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Wednesday, April 17, 2024

How the PlayStation 5 Improves on the PS4—and How It Doesn’t

Unlike an iPhone, a new PlayStation doesn’t arrive every year. The current-generation PlayStation 4 launched in 2013, and its half-step upgrade, the PS4 Pro, came onto the scene four years ago. But it's now time for the fifth generation, the PlayStation 5, and with it come some tantalizing reasons to upgrade. Not all is rosy with Sony’s newest console; there are some drawbacks. If you're on the fence about buying the PS5, you should know what to expect before plunking down your hard-earned cash.

There’s Support for 3D Audio

Audio plays a vital role in immersing you within the intricately crafted virtual worlds in video games. With the PlayStation 5, Sony put serious effort into upgrading the console's capabilities with Tempest, a proprietary 3D audio engine. Tempest allows individual sounds to be attached to specific objects in the game world, so soundscapes in games will change to reflect your position. Think a step beyond surround sound, with the noise coming from individual elements in your environment and changing as you move around.

The PS5 will output native 3D audio, so it should work with any headphones, speakers, soundbars, or surround sound systems, but the quality will inevitably vary depending on your setup. The easiest way to feel, or hear, the full benefit of 3D audio will be by donning a good set of headphones. And because everyone experiences sound differently, Sony has five different profiles to optimize the audio for your ears.

It Runs Quieter

If you played God of War or Red Dead Redemption 2 on your PlayStation 4, then you have a good idea of what it sounds like when a helicopter lands in your living room. Any demanding game causes it to heat up and spin the fans at full speed. Cleaning out dust and leaving space around your console for heat to dissipate can help reduce this problem, but not always, and the fan noise can be irritating.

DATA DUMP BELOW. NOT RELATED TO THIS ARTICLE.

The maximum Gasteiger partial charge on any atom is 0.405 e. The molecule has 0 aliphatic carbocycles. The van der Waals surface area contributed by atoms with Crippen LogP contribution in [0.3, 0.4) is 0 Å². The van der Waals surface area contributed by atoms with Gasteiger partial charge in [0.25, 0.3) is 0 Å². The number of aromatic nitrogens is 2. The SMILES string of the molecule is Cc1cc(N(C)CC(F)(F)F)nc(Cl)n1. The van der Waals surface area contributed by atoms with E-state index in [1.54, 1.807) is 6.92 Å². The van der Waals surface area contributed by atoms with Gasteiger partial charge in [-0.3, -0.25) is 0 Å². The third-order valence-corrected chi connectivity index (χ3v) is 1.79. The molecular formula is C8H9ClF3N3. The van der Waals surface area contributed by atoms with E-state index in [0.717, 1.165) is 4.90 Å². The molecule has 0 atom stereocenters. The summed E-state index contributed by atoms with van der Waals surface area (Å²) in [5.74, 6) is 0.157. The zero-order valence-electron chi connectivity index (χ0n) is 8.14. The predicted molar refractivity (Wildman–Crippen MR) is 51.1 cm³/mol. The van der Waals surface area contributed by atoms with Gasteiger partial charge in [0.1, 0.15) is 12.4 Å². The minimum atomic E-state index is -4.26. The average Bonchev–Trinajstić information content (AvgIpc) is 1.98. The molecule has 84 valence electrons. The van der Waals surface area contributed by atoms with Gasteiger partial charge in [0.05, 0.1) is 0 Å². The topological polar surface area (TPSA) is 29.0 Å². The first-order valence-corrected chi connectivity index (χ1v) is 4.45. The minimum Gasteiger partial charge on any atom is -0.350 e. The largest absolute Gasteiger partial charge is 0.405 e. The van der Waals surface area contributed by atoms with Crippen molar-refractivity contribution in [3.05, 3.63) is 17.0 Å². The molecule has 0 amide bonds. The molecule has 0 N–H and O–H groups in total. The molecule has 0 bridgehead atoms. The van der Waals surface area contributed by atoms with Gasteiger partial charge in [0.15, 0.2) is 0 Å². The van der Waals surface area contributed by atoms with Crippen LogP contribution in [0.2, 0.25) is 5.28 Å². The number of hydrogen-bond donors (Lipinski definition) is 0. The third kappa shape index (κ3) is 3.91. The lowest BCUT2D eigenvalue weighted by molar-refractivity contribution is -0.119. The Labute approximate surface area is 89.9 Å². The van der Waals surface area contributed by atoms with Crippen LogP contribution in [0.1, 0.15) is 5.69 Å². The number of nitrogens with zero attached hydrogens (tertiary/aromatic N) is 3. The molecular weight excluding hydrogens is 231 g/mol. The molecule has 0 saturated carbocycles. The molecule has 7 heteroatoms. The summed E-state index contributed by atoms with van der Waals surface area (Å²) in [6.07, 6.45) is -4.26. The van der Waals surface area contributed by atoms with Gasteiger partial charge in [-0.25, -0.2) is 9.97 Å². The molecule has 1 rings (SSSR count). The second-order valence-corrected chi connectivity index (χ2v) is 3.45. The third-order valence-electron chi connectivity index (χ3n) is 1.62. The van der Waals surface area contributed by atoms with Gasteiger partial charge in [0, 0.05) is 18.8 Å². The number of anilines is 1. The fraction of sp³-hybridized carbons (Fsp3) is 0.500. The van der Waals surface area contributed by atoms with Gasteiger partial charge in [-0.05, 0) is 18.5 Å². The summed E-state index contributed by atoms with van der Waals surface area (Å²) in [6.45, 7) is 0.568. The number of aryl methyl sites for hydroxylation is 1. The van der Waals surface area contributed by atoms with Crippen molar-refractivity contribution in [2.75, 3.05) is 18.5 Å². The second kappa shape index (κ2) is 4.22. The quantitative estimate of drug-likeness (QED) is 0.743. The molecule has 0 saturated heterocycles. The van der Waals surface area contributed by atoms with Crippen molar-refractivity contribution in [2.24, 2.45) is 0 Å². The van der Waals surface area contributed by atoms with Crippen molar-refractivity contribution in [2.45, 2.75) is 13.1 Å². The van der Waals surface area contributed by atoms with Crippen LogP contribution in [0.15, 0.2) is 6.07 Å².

The good news is that a Sony exec told The Guardian that “a great deal of effort” went into reducing noise in the PS5. If you want to dig into the technical details, PS5 architect Mark Cerny’s presentation explains the benefits of a constant power rate in the new design. We won’t know for sure until we test out some demanding games on the new console, but the focus on reducing noise can only be an improvement over the PS4.

Cross-Play Is Still Up in the Air

Cross-play is a word you might have seen before. It allows you to play online games with other players using different consoles. Sony notoriously seems to have little interest in making it easy for everyone to play together. There are very few titles on PS4 that let you play with friends on Xbox or PC. Fortnite is a notable exception, and it will also support cross-play on the PS5, but how many other games will follow suit?

So far, a handful of games, including Destiny 2, Chivalry 2, and Worms Rumble have confirmed cross-play support. The possibility of cross-play between the PS4 and PS5 is promising, but a big divide is likely to remain between PlayStation and Xbox.

Games Are Backward-Compatible

One of the big disappointments of the PS4 was the complete lack of backward compatibility with the PS3. Sony is doing much better this time around, offering support for many existing titles and for PlayStation VR. They should also run better, with the potential for higher frame rates. Sony says “the overwhelming majority” of PS4 games will work on the new console—which does suggest, though, that some won’t work.

The ability to play existing PS4 discs is one of the main reasons to opt for the pricier PlayStation 5 with disc drive and not the Digital Edition. Alternatively, if you become a PlayStation Plus subscriber (to play online games), Sony is offering a "PlayStation Plus Collection" at launch, bundling 18 of the best PS4 games together, like The Last of Us Remastered and Fallout 4 to fill out your game library.

You Get Fast, Expandable Storage …

Staring at loading screens is annoying, and the PS5 promises to cut down on all that waiting. Anyone who has upgraded from an old mechanical hard drive to a solid-state drive (SSD) in a laptop or desktop knows the speed boost it can offer. In our demo, the fast-travel feature in Marvel's Spider-Man that took 15 seconds to load on the PS4 took just 0.8 seconds on the PS5. There are other advantages too. SSDs don’t have moving parts, so they’re less likely to break over time, they're quiet, and they don’t require as much power (thereby generating less heat).